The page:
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LCC ‘juntos’ focus on service projects

The Leadership Centre County “No Vowel Peas Prize” was responsible for collecting donations and assembling bags for the “Be Bag Project,” which is committed to positively affecting children in transitional housing in the community.
The Leadership Centre County “No Vowel Peas Prize” was responsible for collecting donations and assembling bags for the “Be Bag Project,” which is committed to positively affecting children in transitional housing in the community. Photo provided

Leadership Centre County was founded in 1991 to help develop community leaders by bringing diverse individuals together for networking, education and exposure to community issues, opportunities and needs.

The LCC experience has an immediate, positive effect on the participants, their organizations and the community. Each person is better informed and more skilled in active community leadership, which is seen through graduates as they become leaders in Centre County.

“Leadership Centre County had been trying to figure out how to incorporate a class project for some years. The idea for the Juntos emerged as the demand for participation in LCC went up — resulting in bigger class sizes,” LCC Executive Director Georgia Abbey said. “We saw this as a way to ensure bonding amongst class members and as a way to get community projects done — it’s working.”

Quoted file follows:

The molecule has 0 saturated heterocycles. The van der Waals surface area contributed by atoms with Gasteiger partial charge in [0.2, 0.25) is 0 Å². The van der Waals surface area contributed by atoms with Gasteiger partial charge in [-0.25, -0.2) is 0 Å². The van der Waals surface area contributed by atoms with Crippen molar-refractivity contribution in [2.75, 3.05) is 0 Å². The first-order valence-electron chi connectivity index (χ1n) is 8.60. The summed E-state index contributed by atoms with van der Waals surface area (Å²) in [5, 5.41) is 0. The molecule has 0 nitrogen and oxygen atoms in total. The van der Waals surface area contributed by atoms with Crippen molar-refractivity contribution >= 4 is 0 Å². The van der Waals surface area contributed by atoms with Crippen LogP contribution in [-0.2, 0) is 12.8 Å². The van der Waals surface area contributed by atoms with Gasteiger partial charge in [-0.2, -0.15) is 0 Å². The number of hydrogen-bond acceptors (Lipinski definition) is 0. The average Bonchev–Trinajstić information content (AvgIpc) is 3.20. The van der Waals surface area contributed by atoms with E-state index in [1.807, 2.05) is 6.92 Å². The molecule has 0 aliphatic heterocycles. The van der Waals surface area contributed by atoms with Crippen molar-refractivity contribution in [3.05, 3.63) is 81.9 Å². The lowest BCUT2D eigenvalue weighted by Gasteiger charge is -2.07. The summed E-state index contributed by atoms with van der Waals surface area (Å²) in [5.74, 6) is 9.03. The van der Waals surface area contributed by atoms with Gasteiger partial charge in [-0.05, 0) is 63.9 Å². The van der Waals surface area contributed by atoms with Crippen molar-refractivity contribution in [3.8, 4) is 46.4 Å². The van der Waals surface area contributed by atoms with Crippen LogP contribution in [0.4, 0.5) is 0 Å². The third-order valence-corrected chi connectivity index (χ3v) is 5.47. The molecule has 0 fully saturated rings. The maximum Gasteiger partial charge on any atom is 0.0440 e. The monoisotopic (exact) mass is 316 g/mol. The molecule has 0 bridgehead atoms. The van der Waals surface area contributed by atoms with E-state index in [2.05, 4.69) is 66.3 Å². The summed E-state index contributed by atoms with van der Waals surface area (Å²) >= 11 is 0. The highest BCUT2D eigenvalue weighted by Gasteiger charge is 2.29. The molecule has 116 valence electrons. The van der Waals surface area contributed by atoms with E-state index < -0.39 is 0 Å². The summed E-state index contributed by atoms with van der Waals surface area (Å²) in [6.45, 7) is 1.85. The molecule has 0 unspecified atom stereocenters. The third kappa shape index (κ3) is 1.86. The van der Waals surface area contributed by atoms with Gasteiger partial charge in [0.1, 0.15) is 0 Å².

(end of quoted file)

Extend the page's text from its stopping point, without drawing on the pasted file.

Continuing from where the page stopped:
Each year, LCC accepts applicants for a yearlong program and organizes monthly sessions that inform the participants in matters such as Centre County history, health and human services, arts and education and governance. The members are divided into groups, referred to as “Juntos,” and they develop and execute a community service project with the members in that group.

The term “Juntos,” which means “to join,” was first used by Benjamin Franklin in 1727.

He founded a club for mutual improvement that would organize meetings around a series of questions, covering a range of intellectual, personal, business and community topics. These questions were used to initiate discussion, which led to community action.

Some of the concepts that resulted in Franklin’s Junto meetings were volunteer firefighting, security night watchmen and a public hospital.

LCC first assigned five Juntos in 2016 who completed projects for Penns Valley Youth Center, Housing Transitions and the Pennsylvania Military Museum, among others.

The 2017 Juntos, also five groups, dedicated their time to serving the Big Brothers Big Sisters, Housing Transitions and Bellefonte Historical and Cultural Association.

Michelle Holt, a member of “The No Vowel Peas Prize” Junto during 2017, said her group was responsible for collecting donations and assembling bags for the “Be Bag Project,” which is committed to positively affecting children in transitional housing in the community. The Juntos project supported Housing Transitions, which provides temporary housing for families.

Holt described the experience as “sobering” and said her group selected their project because it was a tangible way of giving to the community.

We are now accepting applications for our Community Leadership Program, Class of 2019. To learn more and to apply, visit www.leadershipcentrecounty.org.

Aubree Rader is a Penn State student and LCC’s public relations intern.

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